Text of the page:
Neptune Energy commences drilling at Adorf gas development

first_imgThe well is being drilled with a rig operated by KCA Deutag Neptune Energy commences drilling at Adorf gas development. (Credit: Neptune Energy) Neptune Energy today announced drilling has begun at its operated Adorf Z16 gas development well in the municipality of Hoogstede, north western Germany.The well is being drilled with a rig operated by KCA Deutag, with final depth of around 3,400 metres expected to be reached in August this year. The Adorf Carboniferous gas field was discovered in 2020 and the Adorf Z15 well was brought into production in October. The Z16 well will be the second in the formation.Neptune Energy’s Managing Director in Germany, Andreas Scheck, said: “The Adorf Z16 well is expected to double Neptune’s daily production in the field to around 3,700 barrels of oil equivalent.“Following the field’s discovery last year, this ongoing activity underlines our commitment to invest in the region. The Adorf carboniferous field development is one of our most promising activities in Germany and demonstrates our desire to grow our business here.”Neptune Energy recently completed the acquisition of interests in several oil and gas fields in western Germany and owns 100% of the Adorf Carboniferous gas field. Source: Company Press Releaselast_img read more

O.C. Intermediate School Achieves Sustainability Certification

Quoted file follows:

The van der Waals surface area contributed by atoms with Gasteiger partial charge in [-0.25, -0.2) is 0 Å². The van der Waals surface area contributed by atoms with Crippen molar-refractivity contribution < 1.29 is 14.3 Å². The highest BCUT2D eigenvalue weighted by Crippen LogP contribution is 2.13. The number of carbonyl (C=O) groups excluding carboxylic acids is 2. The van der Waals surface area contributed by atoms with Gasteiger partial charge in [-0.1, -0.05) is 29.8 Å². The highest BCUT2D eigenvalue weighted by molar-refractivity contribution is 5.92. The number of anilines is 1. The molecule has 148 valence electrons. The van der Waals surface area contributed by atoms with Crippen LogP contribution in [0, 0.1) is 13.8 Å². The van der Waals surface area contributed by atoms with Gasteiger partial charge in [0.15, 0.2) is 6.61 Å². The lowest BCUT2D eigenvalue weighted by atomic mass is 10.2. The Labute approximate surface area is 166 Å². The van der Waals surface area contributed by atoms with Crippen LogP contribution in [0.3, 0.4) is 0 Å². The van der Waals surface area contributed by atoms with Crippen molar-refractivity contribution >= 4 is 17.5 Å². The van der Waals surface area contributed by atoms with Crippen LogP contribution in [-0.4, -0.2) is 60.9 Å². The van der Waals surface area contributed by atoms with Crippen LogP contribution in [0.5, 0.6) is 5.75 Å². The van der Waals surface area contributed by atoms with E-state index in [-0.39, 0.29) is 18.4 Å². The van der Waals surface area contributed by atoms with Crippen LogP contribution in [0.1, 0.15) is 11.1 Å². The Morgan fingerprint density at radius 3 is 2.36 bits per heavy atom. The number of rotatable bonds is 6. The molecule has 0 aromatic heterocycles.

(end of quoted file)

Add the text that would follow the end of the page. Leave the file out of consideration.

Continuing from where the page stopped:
first_imgThe Ocean City Intermediate School has met the rigorous requirements to achieve Sustainable Jersey for Schools certification.In all, 108 schools achieved the Sustainable Jersey for Schools certification in 2019, according to a press release.“The Ocean City Intermediate School staff, students and families worked hard to continue our sustainable efforts, whether it be recycling, conservation, or energy reduction. It is a great honor to be awarded the certification for the third year in a row,” said Geoffery Haines, Ocean City School District K-12 athletic director and former Intermediate School principal.Sustainable Jersey for Schools, a program for pre-kindergarten through 12th grade public schools in New Jersey, is voluntary, but achieving certification takes commitment and collaborative effort. Each school that is certified at the bronze level must submit documentation to show it has completed a balanced portfolio of the program’s sustainability actions, attaining a minimum of 150 points.This year, ten schools achieved certification at the more advanced silver level, which requires a minimum of 350 points of sustainability actions.Currently, a total of 872 schools and 337 school districts are participating in the Sustainable Jersey for Schools program overall. Following is the complete list of schools that achieved certification in 2019: 2019 Sustainable Jersey for Schools Certified Schools.“I commend the teachers, administrators, staff, parents and students for their hard work and dedication – it’s truly paying off,” said Randall Solomon, executive director of Sustainable Jersey. “The 2019 schools that have achieved Sustainable Jersey for Schools certification are leading the way to a more sustainable New Jersey. I’ve seen time and again, when schools and our young people are given direction and support, they’re powerful catalysts for change. Becoming certified with Sustainable Jersey for Schools is a significant achievement.”To date, 5,079 sustainability actions were completed by schools and districts participating in the Sustainable Jersey for Schools program – from performing energy audits and boosting recycling efforts to integrating sustainability into student learning and promoting student and staff wellness.“Sustainable schools provide a healthy environment, conserve resources and improve the well-being of the community,” said Dr. Lawrence S. Feinsod, New Jersey School Boards Association (NJSBA) executive director. “Attaining certification is a significant accomplishment that reflects the leadership of the boards of education and their superintendents, as well as the contributions of principals, teachers, education support professionals and parents in this effort.”On Oct. 22, the certified schools and their districts will be celebrated at a reception held during NJSBA Workshop 2019 in Atlantic City. The Ocean City Intermediate School is one of the five drop-off locations for plastic bags.last_img read more